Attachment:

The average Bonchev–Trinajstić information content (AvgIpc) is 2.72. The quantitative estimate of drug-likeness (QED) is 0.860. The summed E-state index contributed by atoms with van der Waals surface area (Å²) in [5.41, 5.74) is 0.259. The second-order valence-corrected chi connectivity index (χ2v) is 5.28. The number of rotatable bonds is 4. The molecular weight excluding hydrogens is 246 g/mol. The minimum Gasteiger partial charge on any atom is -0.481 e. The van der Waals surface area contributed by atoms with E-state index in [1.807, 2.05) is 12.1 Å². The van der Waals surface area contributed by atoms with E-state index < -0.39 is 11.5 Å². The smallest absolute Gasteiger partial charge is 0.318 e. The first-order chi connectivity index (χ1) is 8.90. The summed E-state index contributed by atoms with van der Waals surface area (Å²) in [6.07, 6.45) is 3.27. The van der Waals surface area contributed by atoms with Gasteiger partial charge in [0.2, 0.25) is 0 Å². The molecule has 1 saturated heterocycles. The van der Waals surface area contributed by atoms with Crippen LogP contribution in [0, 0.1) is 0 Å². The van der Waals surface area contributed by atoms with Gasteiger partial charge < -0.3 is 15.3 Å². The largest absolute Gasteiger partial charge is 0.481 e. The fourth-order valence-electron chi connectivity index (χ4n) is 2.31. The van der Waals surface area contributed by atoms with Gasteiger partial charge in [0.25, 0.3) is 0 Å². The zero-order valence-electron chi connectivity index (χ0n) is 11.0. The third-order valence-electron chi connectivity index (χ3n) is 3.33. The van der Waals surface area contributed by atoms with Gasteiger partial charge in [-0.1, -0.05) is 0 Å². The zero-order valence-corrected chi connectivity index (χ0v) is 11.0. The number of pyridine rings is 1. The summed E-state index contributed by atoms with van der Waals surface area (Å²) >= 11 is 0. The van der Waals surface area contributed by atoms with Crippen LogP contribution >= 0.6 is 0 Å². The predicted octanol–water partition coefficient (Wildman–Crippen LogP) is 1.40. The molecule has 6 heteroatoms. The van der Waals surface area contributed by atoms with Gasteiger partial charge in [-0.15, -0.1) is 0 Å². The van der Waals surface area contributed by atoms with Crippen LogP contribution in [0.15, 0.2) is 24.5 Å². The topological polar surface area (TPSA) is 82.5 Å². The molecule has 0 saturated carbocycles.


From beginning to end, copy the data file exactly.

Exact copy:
The average Bonchev–Trinajstić information content (AvgIpc) is 2.72. The quantitative estimate of drug-likeness (QED) is 0.860. The summed E-state index contributed by atoms with van der Waals surface area (Å²) in [5.41, 5.74) is 0.259. The second-order valence-corrected chi connectivity index (χ2v) is 5.28. The number of rotatable bonds is 4. The molecular weight excluding hydrogens is 246 g/mol. The minimum Gasteiger partial charge on any atom is -0.481 e. The van der Waals surface area contributed by atoms with E-state index in [1.807, 2.05) is 12.1 Å². The van der Waals surface area contributed by atoms with E-state index < -0.39 is 11.5 Å². The smallest absolute Gasteiger partial charge is 0.318 e. The first-order chi connectivity index (χ1) is 8.90. The summed E-state index contributed by atoms with van der Waals surface area (Å²) in [6.07, 6.45) is 3.27. The van der Waals surface area contributed by atoms with Gasteiger partial charge in [0.2, 0.25) is 0 Å². The molecule has 1 saturated heterocycles. The van der Waals surface area contributed by atoms with Crippen LogP contribution in [0, 0.1) is 0 Å². The van der Waals surface area contributed by atoms with Gasteiger partial charge < -0.3 is 15.3 Å². The largest absolute Gasteiger partial charge is 0.481 e. The fourth-order valence-electron chi connectivity index (χ4n) is 2.31. The van der Waals surface area contributed by atoms with Gasteiger partial charge in [0.25, 0.3) is 0 Å². The zero-order valence-electron chi connectivity index (χ0n) is 11.0. The third-order valence-electron chi connectivity index (χ3n) is 3.33. The van der Waals surface area contributed by atoms with Gasteiger partial charge in [-0.1, -0.05) is 0 Å². The zero-order valence-corrected chi connectivity index (χ0v) is 11.0. The number of pyridine rings is 1. The summed E-state index contributed by atoms with van der Waals surface area (Å²) >= 11 is 0. The van der Waals surface area contributed by atoms with Crippen LogP contribution >= 0.6 is 0 Å². The predicted octanol–water partition coefficient (Wildman–Crippen LogP) is 1.40. The molecule has 6 heteroatoms. The van der Waals surface area contributed by atoms with Gasteiger partial charge in [-0.15, -0.1) is 0 Å². The van der Waals surface area contributed by atoms with Crippen LogP contribution in [0.15, 0.2) is 24.5 Å². The topological polar surface area (TPSA) is 82.5 Å². The molecule has 0 saturated carbocycles.